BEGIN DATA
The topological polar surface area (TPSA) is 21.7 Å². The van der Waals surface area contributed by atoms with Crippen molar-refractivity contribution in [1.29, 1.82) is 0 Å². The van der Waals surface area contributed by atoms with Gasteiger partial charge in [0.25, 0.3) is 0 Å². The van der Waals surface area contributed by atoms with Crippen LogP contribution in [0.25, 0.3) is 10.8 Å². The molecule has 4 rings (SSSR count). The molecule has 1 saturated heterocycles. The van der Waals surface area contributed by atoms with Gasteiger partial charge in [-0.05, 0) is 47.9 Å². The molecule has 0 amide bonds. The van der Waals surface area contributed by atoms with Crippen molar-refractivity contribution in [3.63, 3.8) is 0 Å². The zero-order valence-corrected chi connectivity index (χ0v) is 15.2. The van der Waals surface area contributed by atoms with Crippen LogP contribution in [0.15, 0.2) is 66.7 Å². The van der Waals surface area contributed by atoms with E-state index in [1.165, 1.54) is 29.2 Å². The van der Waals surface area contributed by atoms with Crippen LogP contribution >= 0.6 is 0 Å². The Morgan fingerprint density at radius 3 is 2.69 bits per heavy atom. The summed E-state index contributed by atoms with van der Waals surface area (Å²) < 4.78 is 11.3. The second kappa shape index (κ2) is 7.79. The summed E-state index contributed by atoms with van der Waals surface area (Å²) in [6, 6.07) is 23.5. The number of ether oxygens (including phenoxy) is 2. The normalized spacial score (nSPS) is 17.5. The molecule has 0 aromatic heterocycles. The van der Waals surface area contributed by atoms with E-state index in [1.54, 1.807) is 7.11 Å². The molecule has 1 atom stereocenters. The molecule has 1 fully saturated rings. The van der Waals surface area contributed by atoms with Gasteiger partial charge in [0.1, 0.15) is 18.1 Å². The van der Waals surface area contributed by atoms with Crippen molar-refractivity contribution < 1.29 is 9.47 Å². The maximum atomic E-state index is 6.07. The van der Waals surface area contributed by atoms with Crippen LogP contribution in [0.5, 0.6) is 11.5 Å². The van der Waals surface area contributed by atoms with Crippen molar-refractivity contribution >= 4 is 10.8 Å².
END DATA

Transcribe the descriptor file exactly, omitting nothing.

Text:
The topological polar surface area (TPSA) is 21.7 Å². The van der Waals surface area contributed by atoms with Crippen molar-refractivity contribution in [1.29, 1.82) is 0 Å². The van der Waals surface area contributed by atoms with Gasteiger partial charge in [0.25, 0.3) is 0 Å². The van der Waals surface area contributed by atoms with Crippen LogP contribution in [0.25, 0.3) is 10.8 Å². The molecule has 4 rings (SSSR count). The molecule has 1 saturated heterocycles. The van der Waals surface area contributed by atoms with Gasteiger partial charge in [-0.05, 0) is 47.9 Å². The molecule has 0 amide bonds. The van der Waals surface area contributed by atoms with Crippen molar-refractivity contribution in [3.63, 3.8) is 0 Å². The zero-order valence-corrected chi connectivity index (χ0v) is 15.2. The van der Waals surface area contributed by atoms with Crippen LogP contribution in [0.15, 0.2) is 66.7 Å². The van der Waals surface area contributed by atoms with E-state index in [1.165, 1.54) is 29.2 Å². The van der Waals surface area contributed by atoms with Crippen LogP contribution >= 0.6 is 0 Å². The Morgan fingerprint density at radius 3 is 2.69 bits per heavy atom. The summed E-state index contributed by atoms with van der Waals surface area (Å²) < 4.78 is 11.3. The second kappa shape index (κ2) is 7.79. The summed E-state index contributed by atoms with van der Waals surface area (Å²) in [6, 6.07) is 23.5. The number of ether oxygens (including phenoxy) is 2. The normalized spacial score (nSPS) is 17.5. The molecule has 0 aromatic heterocycles. The van der Waals surface area contributed by atoms with E-state index in [1.54, 1.807) is 7.11 Å². The molecule has 1 atom stereocenters. The molecule has 1 fully saturated rings. The van der Waals surface area contributed by atoms with Gasteiger partial charge in [0.1, 0.15) is 18.1 Å². The van der Waals surface area contributed by atoms with Crippen molar-refractivity contribution < 1.29 is 9.47 Å². The maximum atomic E-state index is 6.07. The van der Waals surface area contributed by atoms with Crippen LogP contribution in [0.5, 0.6) is 11.5 Å². The van der Waals surface area contributed by atoms with Crippen molar-refractivity contribution >= 4 is 10.8 Å².